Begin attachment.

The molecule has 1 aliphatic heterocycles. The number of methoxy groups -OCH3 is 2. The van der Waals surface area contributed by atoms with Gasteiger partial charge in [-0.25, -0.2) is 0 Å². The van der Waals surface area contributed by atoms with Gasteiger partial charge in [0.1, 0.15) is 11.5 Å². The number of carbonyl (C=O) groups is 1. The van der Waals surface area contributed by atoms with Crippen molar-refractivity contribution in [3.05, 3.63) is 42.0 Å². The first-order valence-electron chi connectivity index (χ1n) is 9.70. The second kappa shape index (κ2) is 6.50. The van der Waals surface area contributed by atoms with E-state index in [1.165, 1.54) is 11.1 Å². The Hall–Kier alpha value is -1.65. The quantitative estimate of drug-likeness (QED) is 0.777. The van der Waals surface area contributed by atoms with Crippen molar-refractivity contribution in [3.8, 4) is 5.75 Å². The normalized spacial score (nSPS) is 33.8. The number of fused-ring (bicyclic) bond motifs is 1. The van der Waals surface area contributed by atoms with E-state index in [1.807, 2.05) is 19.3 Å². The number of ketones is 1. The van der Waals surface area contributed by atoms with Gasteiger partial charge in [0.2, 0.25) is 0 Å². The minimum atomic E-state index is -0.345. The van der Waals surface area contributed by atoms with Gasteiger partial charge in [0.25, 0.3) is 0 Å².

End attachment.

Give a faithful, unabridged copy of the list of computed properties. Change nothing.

The molecule has 1 aliphatic heterocycles. The number of methoxy groups -OCH3 is 2. The van der Waals surface area contributed by atoms with Gasteiger partial charge in [-0.25, -0.2) is 0 Å². The van der Waals surface area contributed by atoms with Gasteiger partial charge in [0.1, 0.15) is 11.5 Å². The number of carbonyl (C=O) groups is 1. The van der Waals surface area contributed by atoms with Crippen molar-refractivity contribution in [3.05, 3.63) is 42.0 Å². The first-order valence-electron chi connectivity index (χ1n) is 9.70. The second kappa shape index (κ2) is 6.50. The van der Waals surface area contributed by atoms with E-state index in [1.165, 1.54) is 11.1 Å². The Hall–Kier alpha value is -1.65. The quantitative estimate of drug-likeness (QED) is 0.777. The van der Waals surface area contributed by atoms with Crippen molar-refractivity contribution in [3.8, 4) is 5.75 Å². The normalized spacial score (nSPS) is 33.8. The number of fused-ring (bicyclic) bond motifs is 1. The van der Waals surface area contributed by atoms with E-state index in [1.807, 2.05) is 19.3 Å². The number of ketones is 1. The van der Waals surface area contributed by atoms with Gasteiger partial charge in [0.2, 0.25) is 0 Å². The minimum atomic E-state index is -0.345. The van der Waals surface area contributed by atoms with Gasteiger partial charge in [0.25, 0.3) is 0 Å².